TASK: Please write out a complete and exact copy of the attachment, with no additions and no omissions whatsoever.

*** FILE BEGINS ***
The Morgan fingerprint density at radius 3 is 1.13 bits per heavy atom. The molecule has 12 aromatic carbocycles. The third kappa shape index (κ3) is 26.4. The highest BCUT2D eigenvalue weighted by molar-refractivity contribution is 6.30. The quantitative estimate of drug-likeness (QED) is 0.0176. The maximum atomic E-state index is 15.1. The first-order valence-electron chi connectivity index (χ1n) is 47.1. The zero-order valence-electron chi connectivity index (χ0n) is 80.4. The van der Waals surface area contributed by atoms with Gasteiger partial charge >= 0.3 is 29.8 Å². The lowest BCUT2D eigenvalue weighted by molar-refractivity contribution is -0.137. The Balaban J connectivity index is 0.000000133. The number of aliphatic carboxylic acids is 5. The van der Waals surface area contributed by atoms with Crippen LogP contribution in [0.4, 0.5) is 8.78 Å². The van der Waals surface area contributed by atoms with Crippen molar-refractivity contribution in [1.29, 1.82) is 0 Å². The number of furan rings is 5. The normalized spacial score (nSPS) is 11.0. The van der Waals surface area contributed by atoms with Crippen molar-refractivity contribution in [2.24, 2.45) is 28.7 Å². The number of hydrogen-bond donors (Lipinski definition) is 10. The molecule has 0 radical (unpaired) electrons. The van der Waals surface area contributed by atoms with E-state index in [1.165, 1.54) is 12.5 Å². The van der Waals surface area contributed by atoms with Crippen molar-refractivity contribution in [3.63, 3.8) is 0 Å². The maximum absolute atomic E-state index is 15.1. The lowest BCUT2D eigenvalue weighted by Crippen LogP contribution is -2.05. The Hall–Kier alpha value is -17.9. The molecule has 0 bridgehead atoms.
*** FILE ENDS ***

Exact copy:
The Morgan fingerprint density at radius 3 is 1.13 bits per heavy atom. The molecule has 12 aromatic carbocycles. The third kappa shape index (κ3) is 26.4. The highest BCUT2D eigenvalue weighted by molar-refractivity contribution is 6.30. The quantitative estimate of drug-likeness (QED) is 0.0176. The maximum atomic E-state index is 15.1. The first-order valence-electron chi connectivity index (χ1n) is 47.1. The zero-order valence-electron chi connectivity index (χ0n) is 80.4. The van der Waals surface area contributed by atoms with Gasteiger partial charge >= 0.3 is 29.8 Å². The lowest BCUT2D eigenvalue weighted by molar-refractivity contribution is -0.137. The Balaban J connectivity index is 0.000000133. The number of aliphatic carboxylic acids is 5. The van der Waals surface area contributed by atoms with Crippen LogP contribution in [0.4, 0.5) is 8.78 Å². The van der Waals surface area contributed by atoms with Crippen molar-refractivity contribution in [1.29, 1.82) is 0 Å². The number of furan rings is 5. The normalized spacial score (nSPS) is 11.0. The van der Waals surface area contributed by atoms with Crippen molar-refractivity contribution in [2.24, 2.45) is 28.7 Å². The number of hydrogen-bond donors (Lipinski definition) is 10. The molecule has 0 radical (unpaired) electrons. The van der Waals surface area contributed by atoms with E-state index in [1.165, 1.54) is 12.5 Å². The van der Waals surface area contributed by atoms with Crippen molar-refractivity contribution in [3.63, 3.8) is 0 Å². The maximum absolute atomic E-state index is 15.1. The lowest BCUT2D eigenvalue weighted by Crippen LogP contribution is -2.05. The Hall–Kier alpha value is -17.9. The molecule has 0 bridgehead atoms.